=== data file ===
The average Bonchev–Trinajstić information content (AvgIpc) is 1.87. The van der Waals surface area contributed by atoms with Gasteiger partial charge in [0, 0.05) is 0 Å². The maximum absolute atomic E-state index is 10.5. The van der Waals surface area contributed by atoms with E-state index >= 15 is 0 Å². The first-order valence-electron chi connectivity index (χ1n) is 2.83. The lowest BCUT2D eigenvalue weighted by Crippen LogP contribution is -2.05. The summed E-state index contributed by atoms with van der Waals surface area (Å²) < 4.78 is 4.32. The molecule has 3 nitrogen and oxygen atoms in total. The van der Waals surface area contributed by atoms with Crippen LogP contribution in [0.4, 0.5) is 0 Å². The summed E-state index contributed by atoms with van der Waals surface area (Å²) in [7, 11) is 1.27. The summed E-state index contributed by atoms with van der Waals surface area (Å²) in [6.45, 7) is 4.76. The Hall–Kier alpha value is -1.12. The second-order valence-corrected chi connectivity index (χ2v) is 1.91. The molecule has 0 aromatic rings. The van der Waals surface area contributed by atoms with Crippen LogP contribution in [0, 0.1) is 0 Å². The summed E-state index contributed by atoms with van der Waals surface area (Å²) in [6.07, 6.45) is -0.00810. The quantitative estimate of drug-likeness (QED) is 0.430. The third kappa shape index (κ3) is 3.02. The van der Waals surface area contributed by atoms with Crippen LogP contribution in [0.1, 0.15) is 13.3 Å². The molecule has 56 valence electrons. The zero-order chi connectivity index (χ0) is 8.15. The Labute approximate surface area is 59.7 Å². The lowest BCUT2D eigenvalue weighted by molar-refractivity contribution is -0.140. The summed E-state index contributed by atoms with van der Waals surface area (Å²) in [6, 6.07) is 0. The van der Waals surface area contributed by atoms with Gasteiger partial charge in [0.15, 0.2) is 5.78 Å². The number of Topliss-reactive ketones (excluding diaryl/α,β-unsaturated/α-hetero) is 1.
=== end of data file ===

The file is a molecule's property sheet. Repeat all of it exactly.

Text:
The average Bonchev–Trinajstić information content (AvgIpc) is 1.87. The van der Waals surface area contributed by atoms with Gasteiger partial charge in [0, 0.05) is 0 Å². The maximum absolute atomic E-state index is 10.5. The van der Waals surface area contributed by atoms with E-state index >= 15 is 0 Å². The first-order valence-electron chi connectivity index (χ1n) is 2.83. The lowest BCUT2D eigenvalue weighted by Crippen LogP contribution is -2.05. The summed E-state index contributed by atoms with van der Waals surface area (Å²) < 4.78 is 4.32. The molecule has 3 nitrogen and oxygen atoms in total. The van der Waals surface area contributed by atoms with Crippen LogP contribution in [0.4, 0.5) is 0 Å². The summed E-state index contributed by atoms with van der Waals surface area (Å²) in [7, 11) is 1.27. The summed E-state index contributed by atoms with van der Waals surface area (Å²) in [6.45, 7) is 4.76. The Hall–Kier alpha value is -1.12. The second-order valence-corrected chi connectivity index (χ2v) is 1.91. The molecule has 0 aromatic rings. The van der Waals surface area contributed by atoms with Crippen LogP contribution in [0, 0.1) is 0 Å². The summed E-state index contributed by atoms with van der Waals surface area (Å²) in [6.07, 6.45) is -0.00810. The quantitative estimate of drug-likeness (QED) is 0.430. The third kappa shape index (κ3) is 3.02. The van der Waals surface area contributed by atoms with Crippen LogP contribution in [0.1, 0.15) is 13.3 Å². The molecule has 56 valence electrons. The zero-order chi connectivity index (χ0) is 8.15. The Labute approximate surface area is 59.7 Å². The lowest BCUT2D eigenvalue weighted by molar-refractivity contribution is -0.140. The summed E-state index contributed by atoms with van der Waals surface area (Å²) in [6, 6.07) is 0. The van der Waals surface area contributed by atoms with Gasteiger partial charge in [0.15, 0.2) is 5.78 Å². The number of Topliss-reactive ketones (excluding diaryl/α,β-unsaturated/α-hetero) is 1.